The horrifying incident that took place in Atlanta region of U.S. on Tuesday has left the community shaken. The horrendous crime that took place in quick succession arose concerns and questions regarding the safety of Asian Americans.

As Helen Kim Ho got to know that a White man with a self-pronounced sex addiction was charged with murder of eight people — including six Asian women — at spas in the Atlanta area on Tuesday, she thought of the stereotypes of Asian women that he must have visualized.

“We’re not really Americans, we’re perpetually foreigners, and that idea plays out with women as being oversexualized,” remarked Ho, a Korean American and a organizer of the advocacy group Asian Americans Advancing Justice in Atlanta. “All of that had to have played out in this man’s own mind. In addition to the unspoken notion that Asian people are easy targets.”

Atlanta police mentioned that the suspect told them that his actions were not racially driven — even though the shooter besieged businesses known for employing Asians, and six victims were Asian women. The suspect mentioned he had a “sex addiction,” as per the police, and wanted to reduce temptation. The comment made many women feel as if their sexuality was somehow to blame.

The shooter’s intent appeared crystal clear to Asians living in Atlanta and across the nation who have had a long confront stereotyping, hateful harassment and violence period. They also feel that things have gotten even worse amid the coronavirus pandemic.

For Asian women, the incident felt particularly threatening. The moment Crystal Jin Kim heard about the shooting, she ensured of her mother and father, who have immigrated to the United States from Korea. In a text, she advised them “to be safe, to be careful, and to pray.”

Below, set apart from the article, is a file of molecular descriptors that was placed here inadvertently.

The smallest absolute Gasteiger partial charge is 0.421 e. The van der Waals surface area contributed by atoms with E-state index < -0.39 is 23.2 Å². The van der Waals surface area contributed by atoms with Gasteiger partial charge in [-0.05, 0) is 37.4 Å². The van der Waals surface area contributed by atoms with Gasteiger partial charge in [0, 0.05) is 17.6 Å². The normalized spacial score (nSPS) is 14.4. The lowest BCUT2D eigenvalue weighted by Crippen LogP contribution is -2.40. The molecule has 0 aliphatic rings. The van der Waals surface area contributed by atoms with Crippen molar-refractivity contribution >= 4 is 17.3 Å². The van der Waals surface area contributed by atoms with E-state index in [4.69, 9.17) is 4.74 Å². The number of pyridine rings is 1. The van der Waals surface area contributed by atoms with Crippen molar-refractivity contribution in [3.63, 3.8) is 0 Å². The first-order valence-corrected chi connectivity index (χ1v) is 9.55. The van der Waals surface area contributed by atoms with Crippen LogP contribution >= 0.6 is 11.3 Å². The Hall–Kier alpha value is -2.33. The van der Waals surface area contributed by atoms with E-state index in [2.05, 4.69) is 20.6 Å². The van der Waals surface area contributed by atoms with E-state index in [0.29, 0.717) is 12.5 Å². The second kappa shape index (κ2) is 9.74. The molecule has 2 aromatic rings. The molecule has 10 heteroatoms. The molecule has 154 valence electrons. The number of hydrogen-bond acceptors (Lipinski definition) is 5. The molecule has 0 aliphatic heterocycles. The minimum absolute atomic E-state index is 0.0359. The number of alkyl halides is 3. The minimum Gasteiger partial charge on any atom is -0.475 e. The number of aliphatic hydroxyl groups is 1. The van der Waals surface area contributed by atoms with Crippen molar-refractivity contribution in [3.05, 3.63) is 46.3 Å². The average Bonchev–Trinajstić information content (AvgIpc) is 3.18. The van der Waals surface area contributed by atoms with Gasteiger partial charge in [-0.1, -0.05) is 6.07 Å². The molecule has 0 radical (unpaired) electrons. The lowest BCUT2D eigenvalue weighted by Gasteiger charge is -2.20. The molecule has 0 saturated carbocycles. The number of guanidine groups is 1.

She thought about postponing one of their upcoming doctor appointments. Se shared that she is worried about her mother who goes to work at a small business in the Atlanta area.

Kim’s words speak of the fear and pain experienced by Asian Americans in the country. She further said “Since I was a kid I’ve heard racial slurs yelled at me or my parents, or witnessed my parents being treated as if they were stupid because their English isn’t perfect, even though my mom’s English is really good. Those small moments really add up. I don’t think we’ve ever spoken up against those small moments. . . . It’s easier to try not to think about it, or to try to let it go. To try to bury the hurt.”

Asian American women say, the shootings are not surprising. David Palumbo-Liu, a Stanford professor and author of “Asian/American: Historical Crossings of a Racial Frontier,” remarked that the instances started far ago, spreading well before the Vietnam War, of the fetishization of and lethal intent toward Asian women. He quoted the Broadway musical “Miss Saigon,” which critics have said romanticizes an imperialistic relationship and describes Asian women as compliant and self-sacrificing.

Palumbo-Li, in an interview said that the suspect “said it wasn’t racially motivated, but on the other hand, he’s going specifically to these spas where Asian women work precisely to serve the sexual fantasies of White males “so to disentangle them is really to do a disservice to the fact that these things are so linked together.”

The union Stop AAPI Hate has been recording anti-Asian attacks since the beginning of pandemic in last March and comment that there have been close to 3,800 hate-fueled attacks against the Asian American and Pacific Islander community in the U.S. — a number the group mentions is perhaps a fraction of the true number. About 3 in 10 Asian grown-ups mentioned that they’ve experienced jokes or slurs about their race or ethnicity during the pandemic period, according to Pew Research — the highest percent among all races.